Julian Casablancas Talks Music Industry Frustrations, Running a Label & Ignoring Spotify

Ten years ago, Julian Casablancas released his first and only solo album. It arrived at the tail end of a contentious four-year hiatus for The Strokes after the release of their third album— the band’s first break since becoming an overnight phenomenon with their 2001 debut Is This It? —during which the band’s other members were quick to pursue side projects. Casablancas, meanwhile, was newly embarking on sobriety, marriage and fatherhood. After taking time to recover, Casablancas ultimately unveiled Phrazes for the Young in Nov. 2009. The result was a concise but complex eight songs (plus a few B-sides) drawing heterogeneously from new wave, punk, soul and country influences — unified by shiny, synthesized production helmed by Casablancas alongside Jason Lader and Bright Eyes’ Mike Mogis.

The album was met with mixed reviews, and in the years since, Casablancas has expressed his own feelings ranging from lukewarm to remorseful. Phrazes was also the inaugural release on Casablancas’ independent label Cult Records, which has seen releases from Karen O, The Growlers and Har Mar Superstar, and is the current home to The Voidz, Casablancas’ primary musical outlet these days. Casablancas recently sat down for a lengthy chat with Billboard, where he delved into his complicated feelings about the album, what insight he’s accrued about himself and about the industry over the past decade, and what he hopes the future holds.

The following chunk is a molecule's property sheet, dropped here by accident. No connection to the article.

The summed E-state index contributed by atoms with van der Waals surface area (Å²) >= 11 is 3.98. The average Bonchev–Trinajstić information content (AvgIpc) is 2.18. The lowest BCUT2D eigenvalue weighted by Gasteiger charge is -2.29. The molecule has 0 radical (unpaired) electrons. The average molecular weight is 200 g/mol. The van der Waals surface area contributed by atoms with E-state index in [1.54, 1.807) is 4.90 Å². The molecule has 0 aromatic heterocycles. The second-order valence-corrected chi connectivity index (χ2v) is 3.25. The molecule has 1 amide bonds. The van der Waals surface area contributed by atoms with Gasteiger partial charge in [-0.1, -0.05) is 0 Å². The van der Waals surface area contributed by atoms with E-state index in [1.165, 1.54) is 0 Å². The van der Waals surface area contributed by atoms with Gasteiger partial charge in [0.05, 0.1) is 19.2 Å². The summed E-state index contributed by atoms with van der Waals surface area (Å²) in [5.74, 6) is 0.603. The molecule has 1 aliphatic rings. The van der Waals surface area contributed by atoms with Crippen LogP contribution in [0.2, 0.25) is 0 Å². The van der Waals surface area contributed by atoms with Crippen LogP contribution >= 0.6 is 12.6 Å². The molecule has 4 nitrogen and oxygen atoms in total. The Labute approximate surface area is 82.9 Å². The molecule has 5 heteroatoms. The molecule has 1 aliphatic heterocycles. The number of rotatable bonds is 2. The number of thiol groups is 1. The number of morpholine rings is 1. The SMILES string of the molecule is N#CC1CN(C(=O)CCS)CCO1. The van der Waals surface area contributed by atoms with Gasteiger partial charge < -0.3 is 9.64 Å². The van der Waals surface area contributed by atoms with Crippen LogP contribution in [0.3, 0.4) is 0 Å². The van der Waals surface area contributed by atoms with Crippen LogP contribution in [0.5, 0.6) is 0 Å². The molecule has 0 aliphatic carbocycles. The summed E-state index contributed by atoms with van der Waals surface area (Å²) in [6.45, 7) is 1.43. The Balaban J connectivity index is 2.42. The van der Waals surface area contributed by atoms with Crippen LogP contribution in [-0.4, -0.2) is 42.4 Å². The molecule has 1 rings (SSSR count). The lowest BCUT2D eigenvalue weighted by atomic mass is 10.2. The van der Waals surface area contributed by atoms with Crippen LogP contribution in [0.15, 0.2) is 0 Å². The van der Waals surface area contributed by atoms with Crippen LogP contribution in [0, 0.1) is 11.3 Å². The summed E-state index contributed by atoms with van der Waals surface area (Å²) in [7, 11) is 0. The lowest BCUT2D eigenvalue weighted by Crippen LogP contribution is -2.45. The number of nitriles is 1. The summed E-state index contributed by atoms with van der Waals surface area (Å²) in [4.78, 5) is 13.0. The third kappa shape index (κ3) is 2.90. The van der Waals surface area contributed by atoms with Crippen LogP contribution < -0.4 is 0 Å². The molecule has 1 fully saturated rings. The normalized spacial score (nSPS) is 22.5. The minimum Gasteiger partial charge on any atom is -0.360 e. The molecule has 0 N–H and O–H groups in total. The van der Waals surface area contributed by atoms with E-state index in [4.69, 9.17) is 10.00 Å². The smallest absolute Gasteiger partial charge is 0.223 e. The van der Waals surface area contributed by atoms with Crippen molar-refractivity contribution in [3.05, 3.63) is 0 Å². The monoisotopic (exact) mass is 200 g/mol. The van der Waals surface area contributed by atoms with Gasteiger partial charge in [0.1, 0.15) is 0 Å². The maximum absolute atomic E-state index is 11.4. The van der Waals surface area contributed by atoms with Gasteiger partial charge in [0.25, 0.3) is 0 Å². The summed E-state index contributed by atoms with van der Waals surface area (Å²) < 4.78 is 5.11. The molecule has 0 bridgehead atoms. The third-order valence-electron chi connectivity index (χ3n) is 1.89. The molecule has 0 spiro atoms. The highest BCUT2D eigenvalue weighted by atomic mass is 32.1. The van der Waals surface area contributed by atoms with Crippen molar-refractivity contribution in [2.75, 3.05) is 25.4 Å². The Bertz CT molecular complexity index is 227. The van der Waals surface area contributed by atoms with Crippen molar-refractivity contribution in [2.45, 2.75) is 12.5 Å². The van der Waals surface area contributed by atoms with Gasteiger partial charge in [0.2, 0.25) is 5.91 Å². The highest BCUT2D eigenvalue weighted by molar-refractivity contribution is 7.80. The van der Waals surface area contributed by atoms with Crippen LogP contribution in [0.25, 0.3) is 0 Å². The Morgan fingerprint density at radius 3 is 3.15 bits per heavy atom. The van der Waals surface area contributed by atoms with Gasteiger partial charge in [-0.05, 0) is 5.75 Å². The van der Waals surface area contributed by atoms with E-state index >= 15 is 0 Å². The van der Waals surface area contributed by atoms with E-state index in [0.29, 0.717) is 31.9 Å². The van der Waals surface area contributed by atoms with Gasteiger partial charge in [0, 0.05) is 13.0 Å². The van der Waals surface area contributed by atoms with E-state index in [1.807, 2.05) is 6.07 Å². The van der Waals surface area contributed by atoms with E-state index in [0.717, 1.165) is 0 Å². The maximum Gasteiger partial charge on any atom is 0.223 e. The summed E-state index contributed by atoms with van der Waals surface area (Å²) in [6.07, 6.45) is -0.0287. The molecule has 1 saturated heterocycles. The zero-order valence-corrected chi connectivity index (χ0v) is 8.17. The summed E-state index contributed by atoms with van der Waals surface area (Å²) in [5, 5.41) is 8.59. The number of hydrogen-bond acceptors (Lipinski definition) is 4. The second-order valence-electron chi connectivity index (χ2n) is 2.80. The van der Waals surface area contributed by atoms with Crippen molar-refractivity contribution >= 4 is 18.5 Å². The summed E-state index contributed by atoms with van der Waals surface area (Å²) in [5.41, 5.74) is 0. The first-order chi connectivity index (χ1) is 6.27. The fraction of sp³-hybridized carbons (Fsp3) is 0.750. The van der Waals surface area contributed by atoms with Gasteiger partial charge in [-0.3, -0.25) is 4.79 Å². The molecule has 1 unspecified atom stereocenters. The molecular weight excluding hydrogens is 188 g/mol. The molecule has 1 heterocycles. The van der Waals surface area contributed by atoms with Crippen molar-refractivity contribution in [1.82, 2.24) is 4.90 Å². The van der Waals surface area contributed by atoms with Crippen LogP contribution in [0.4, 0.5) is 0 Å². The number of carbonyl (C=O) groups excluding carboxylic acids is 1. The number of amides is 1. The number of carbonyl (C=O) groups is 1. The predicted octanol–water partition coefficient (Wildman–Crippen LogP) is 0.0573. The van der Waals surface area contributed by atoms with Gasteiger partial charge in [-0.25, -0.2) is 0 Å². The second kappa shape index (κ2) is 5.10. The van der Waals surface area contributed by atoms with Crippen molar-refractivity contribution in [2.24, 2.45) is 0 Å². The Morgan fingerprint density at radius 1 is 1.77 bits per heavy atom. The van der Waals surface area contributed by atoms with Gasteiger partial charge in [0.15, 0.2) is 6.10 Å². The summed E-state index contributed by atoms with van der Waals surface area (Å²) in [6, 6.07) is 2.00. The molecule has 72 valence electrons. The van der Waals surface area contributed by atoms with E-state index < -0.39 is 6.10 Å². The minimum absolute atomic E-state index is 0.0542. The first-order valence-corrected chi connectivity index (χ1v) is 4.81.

Where did Phrazes for the Young begin for you?

I just came off years of touring. Hadn’t really caught my breath since the beginning, really, and so it took me a while to recover from all that travel, and drinking, and all that. The problem with music is it’s not like riding a bicycle: if you stop doing it, you have to start from scratch a little bit. There’s a certain amount of knowledge that you retain, obviously, [but] I was really kind of starting over. We had had all these, I don’t know, weirdnesses within the bands at the time — other people were doing records, and there were a whole bunch of problems that I’m sure a psychiatrist could have helped with. Time has helped and healed and all that [but] at the time, things were pretty volatile. I had never really wanted to do a solo thing, because I felt like The Strokes was my thing already. [With that] kind of fraying at the seams a little bit, I decided to try to do some things myself.

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